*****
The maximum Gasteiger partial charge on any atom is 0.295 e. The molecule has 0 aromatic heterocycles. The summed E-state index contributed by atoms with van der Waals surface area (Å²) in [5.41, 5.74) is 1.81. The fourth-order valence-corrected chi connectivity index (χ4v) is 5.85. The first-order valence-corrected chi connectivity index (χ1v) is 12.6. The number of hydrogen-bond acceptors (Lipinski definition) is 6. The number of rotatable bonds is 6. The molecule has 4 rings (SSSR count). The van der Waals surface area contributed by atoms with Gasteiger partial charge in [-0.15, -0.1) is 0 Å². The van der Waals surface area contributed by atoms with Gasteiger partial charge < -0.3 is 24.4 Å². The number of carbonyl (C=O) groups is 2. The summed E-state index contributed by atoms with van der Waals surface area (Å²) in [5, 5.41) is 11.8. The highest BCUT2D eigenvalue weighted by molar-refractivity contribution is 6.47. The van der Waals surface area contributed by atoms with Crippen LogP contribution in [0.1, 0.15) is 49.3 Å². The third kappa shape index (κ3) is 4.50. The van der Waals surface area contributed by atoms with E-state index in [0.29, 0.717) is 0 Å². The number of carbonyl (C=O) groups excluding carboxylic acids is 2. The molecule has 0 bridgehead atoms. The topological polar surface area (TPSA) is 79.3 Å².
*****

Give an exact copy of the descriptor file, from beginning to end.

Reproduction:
The maximum Gasteiger partial charge on any atom is 0.295 e. The molecule has 0 aromatic heterocycles. The summed E-state index contributed by atoms with van der Waals surface area (Å²) in [5.41, 5.74) is 1.81. The fourth-order valence-corrected chi connectivity index (χ4v) is 5.85. The first-order valence-corrected chi connectivity index (χ1v) is 12.6. The number of hydrogen-bond acceptors (Lipinski definition) is 6. The number of rotatable bonds is 6. The molecule has 4 rings (SSSR count). The van der Waals surface area contributed by atoms with Gasteiger partial charge in [-0.15, -0.1) is 0 Å². The van der Waals surface area contributed by atoms with Gasteiger partial charge < -0.3 is 24.4 Å². The number of carbonyl (C=O) groups is 2. The summed E-state index contributed by atoms with van der Waals surface area (Å²) in [5, 5.41) is 11.8. The highest BCUT2D eigenvalue weighted by molar-refractivity contribution is 6.47. The van der Waals surface area contributed by atoms with Crippen LogP contribution in [0.1, 0.15) is 49.3 Å². The third kappa shape index (κ3) is 4.50. The van der Waals surface area contributed by atoms with E-state index in [0.29, 0.717) is 0 Å². The number of carbonyl (C=O) groups excluding carboxylic acids is 2. The molecule has 0 bridgehead atoms. The topological polar surface area (TPSA) is 79.3 Å².